(Reuters) - U.S. authorities have secured a guilty plea in a first-of-its-kind criminal case against a Canadian man accused of manipulating stock prices through an illicit, high-speed trading strategy.
Aleksandr Milrud, 50, pleaded guilty to conspiring to commit securities fraud on Thursday in federal court in Newark, New Jersey, for orchestrating a so-called “layering” or “spoofing” scheme that netted $1.9 million in profits.
“Mr. Milrud has accepted responsibility for his conduct and looks forward to putting this matter behind him,” Michael Bachner, his lawyer, said in an email Monday.
Milrud, a Canadian citizen who resides in Ontario, Canada, and Aventura, Florida, faces up to 4-3/4 years in prison under federal sentencing guidelines, Bachner said.
Milrud, who in court papers describes himself as a day trader, is scheduled to be sentenced Dec. 16.
A spokesman for New Jersey U.S. Attorney Paul Fishman, whose office brought the case, had no immediate comment.
The plea came in the first federal securities fraud prosecution involving layering, or spoofing, where traders place and then quickly cancel orders to create a false impression of demand.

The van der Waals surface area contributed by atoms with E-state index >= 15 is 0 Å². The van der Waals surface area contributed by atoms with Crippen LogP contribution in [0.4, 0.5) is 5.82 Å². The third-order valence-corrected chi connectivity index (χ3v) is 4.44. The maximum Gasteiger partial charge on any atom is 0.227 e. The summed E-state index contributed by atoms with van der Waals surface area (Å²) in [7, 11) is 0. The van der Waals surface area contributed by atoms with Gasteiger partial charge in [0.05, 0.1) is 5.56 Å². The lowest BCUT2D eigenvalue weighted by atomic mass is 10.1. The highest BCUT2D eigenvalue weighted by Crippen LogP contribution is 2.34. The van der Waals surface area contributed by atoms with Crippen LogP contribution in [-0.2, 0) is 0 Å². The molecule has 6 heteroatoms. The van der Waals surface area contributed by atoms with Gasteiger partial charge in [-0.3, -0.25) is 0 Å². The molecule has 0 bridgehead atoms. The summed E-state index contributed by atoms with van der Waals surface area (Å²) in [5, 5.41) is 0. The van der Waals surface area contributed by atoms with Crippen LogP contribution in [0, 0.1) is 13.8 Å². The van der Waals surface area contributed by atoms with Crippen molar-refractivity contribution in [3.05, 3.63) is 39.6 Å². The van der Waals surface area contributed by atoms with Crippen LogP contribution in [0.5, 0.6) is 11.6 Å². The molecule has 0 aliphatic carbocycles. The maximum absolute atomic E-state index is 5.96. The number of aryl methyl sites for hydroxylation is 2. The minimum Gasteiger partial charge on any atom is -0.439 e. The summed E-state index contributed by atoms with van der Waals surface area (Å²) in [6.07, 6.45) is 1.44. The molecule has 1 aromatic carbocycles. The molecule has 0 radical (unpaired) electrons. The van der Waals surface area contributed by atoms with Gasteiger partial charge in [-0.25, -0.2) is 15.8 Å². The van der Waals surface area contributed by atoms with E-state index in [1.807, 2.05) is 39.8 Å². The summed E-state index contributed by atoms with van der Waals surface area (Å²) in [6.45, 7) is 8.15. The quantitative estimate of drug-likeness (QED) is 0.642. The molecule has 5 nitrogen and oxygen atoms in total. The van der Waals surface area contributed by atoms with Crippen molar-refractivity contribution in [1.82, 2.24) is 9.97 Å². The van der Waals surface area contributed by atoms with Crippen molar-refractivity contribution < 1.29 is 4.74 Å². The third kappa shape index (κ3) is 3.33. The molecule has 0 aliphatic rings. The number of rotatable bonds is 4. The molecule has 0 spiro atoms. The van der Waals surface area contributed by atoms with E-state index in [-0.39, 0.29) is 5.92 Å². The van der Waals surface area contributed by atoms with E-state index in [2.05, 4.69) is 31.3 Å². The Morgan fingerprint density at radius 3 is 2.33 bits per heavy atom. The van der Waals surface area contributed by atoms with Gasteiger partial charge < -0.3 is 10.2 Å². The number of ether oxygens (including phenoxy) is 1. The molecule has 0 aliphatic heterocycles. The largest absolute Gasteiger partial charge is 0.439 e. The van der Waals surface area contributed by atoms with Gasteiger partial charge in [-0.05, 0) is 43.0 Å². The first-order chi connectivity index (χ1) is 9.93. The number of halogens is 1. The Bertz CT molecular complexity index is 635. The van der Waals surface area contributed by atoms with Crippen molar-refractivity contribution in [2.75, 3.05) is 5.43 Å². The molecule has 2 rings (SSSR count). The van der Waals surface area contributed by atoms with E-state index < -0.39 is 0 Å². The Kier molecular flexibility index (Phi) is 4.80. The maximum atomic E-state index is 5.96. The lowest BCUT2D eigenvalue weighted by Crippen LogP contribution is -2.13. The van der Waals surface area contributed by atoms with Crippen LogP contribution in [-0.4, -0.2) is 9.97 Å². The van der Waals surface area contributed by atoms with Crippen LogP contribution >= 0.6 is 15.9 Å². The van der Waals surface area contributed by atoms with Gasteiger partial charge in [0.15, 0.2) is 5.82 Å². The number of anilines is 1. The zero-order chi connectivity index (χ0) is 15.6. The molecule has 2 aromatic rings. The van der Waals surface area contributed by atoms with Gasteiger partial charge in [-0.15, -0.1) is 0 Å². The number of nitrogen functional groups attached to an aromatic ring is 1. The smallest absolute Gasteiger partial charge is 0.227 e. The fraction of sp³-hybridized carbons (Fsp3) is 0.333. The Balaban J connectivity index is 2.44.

The case, announced in January, came after the publication of Michael Lewis’s 2014 bestseller “Flash Boys,” which contended the markets were rigged in favor of high-speed traders and prompted debate over the fairness of the U.S. stock markets.
Prosecutors said Milrud recruited a network of overseas traders in South Korea and elsewhere to engage in layering and other illegal strategies in exchange for a cut of the resulting trading profits.
Prosecutors said Milrud’s traders used a specialized computer program to identify stocks including Baxter International Inc with high-trading volume to facilitate their fast-paced layering scheme and to avoid detection.
While profits on individual traders were low, just $20 to $100 each, prosecutors said the repeated, fast-paced trading was done hundreds of times a day, resulting in more than $1.9 million in profits.
Milrud’s case came after authorities in October 2014 announced the first criminal case over spoofing, bringing commodities fraud and other charges against high-frequency trader Michael Coscia.
More recently, the U.S. Justice Department in April brought charges including commodities fraud against London-based day-trader Navinder Sarao for engaging in a market manipulation scheme involving spoofing that contributed to the May 2010 “flash crash.”
Both those cases are still pending.
The Milrud case is U.S. v. Milrud, U.S. District Court, District of New Jersey, No. 15-cr-00455.
Reporting by Nate Raymond in New York; Editing by Frances Kerry